Denzel Washington rolls into London on a chill January morning and the snow-storm that follows can barely compete. He has a cup of coffee at his elbow and a frosted window at his back. He's talking up a blizzard, he's talking to keep warm; spouting off in great, rousing, charming gusts. "You're not even having to ask me any questions," he marvels happily. "I'm just talking." Afterwards it will strike me that this is exactly how he likes it.
If one judges an actor by how adeptly they immerse themselves in the roles that they play, then Washington is the industry's sasquatch; the performer who would not be caught. Over the past quarter-century I have known him as Malcolm X and Easy Rawlins, as a runaway slave and a corrupt LA cop. I've seen him gassing with Oprah, and collecting his Oscars, and yet could probably walk past him in the street without so much as a backward glance. Washington, for all his verbal flurries and on-screen explosions, is a Hollywood actor who hides in plain sight.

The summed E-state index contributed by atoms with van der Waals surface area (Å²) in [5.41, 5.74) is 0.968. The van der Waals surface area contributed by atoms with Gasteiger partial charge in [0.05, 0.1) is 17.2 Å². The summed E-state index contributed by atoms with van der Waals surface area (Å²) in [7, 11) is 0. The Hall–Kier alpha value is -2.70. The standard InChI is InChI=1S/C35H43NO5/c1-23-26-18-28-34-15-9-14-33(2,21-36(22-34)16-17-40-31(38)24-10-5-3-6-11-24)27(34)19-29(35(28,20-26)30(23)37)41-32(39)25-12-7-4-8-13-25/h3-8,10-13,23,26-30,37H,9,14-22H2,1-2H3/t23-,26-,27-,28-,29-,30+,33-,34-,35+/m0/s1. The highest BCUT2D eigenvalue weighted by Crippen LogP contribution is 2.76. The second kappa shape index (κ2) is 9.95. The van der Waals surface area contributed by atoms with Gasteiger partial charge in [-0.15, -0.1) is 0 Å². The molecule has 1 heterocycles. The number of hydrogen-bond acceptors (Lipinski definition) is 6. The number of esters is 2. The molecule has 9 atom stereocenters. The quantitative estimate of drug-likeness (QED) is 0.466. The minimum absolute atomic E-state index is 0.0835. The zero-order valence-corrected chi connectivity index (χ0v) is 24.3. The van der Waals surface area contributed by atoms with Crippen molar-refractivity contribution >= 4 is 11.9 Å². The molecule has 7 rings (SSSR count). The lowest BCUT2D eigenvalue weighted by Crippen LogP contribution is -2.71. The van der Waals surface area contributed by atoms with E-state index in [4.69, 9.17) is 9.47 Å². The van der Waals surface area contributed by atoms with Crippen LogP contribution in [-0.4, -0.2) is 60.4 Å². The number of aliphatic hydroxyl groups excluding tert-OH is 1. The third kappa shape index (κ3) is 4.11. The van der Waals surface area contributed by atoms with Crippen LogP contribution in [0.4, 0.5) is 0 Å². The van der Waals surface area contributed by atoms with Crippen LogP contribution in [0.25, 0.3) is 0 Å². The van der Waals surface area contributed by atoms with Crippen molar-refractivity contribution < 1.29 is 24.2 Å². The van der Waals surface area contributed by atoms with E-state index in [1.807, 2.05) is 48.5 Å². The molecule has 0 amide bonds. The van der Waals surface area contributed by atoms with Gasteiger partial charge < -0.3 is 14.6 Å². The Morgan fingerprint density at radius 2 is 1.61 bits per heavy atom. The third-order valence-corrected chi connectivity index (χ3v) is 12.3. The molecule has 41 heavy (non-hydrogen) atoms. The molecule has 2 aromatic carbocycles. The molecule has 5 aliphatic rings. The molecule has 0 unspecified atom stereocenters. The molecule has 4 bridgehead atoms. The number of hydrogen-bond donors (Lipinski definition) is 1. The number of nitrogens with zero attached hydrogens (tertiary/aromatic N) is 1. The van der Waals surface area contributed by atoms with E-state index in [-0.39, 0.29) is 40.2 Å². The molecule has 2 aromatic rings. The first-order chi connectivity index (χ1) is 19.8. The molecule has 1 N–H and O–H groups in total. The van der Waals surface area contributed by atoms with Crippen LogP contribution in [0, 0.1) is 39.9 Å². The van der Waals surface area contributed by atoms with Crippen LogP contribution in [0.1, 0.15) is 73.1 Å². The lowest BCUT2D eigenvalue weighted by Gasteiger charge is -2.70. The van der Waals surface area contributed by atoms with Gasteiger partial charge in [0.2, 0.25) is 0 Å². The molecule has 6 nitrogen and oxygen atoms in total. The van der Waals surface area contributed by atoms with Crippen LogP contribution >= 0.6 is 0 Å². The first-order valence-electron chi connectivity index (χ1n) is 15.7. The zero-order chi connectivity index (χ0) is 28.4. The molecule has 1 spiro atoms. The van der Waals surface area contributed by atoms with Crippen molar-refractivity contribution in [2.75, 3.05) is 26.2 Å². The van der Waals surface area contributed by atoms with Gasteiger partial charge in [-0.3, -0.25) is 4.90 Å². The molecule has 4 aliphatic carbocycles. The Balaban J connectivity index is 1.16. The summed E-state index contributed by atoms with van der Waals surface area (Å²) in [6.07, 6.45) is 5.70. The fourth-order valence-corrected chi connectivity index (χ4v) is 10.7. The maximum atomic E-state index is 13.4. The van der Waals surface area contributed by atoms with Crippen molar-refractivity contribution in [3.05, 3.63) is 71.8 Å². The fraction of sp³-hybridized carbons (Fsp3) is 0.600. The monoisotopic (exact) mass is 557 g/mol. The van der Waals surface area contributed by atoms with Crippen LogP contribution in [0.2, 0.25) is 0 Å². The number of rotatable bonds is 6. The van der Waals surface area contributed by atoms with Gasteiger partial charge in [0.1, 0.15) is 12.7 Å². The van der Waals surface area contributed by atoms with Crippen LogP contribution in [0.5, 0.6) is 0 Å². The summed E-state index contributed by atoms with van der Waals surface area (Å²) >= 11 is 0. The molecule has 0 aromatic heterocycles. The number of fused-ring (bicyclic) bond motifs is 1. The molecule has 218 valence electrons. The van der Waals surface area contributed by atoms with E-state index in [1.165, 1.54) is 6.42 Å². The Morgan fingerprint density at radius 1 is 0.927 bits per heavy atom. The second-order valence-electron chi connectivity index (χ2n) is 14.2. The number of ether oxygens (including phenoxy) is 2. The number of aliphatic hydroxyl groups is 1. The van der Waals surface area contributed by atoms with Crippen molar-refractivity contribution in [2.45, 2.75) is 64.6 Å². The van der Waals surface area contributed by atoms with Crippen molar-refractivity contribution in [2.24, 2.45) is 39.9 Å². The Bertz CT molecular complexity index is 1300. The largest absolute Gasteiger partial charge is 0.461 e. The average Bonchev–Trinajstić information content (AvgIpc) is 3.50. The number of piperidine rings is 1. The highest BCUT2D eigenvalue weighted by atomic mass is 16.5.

In person he is trim, athletic and casually self-assured, a 58-year-old man who could pass for 40 and a far cry from the human wreckage he plays in Flight. Robert Zemeckis's film casts Washington as William "Whip" Whitaker, an alcoholic, coke-snorting airline pilot who performs a daredevil rescue and is then hauled before the jury to account for his actions. The actor explains that he researched the role by working on flight simulators and sitting with pilots. The younger trainer felt the plot was unrealistic and potentially damaging to his airline. "Ah," he said. "We never have this kind of problem. Drunken pilot, no such thing." The senior trainer told a different story.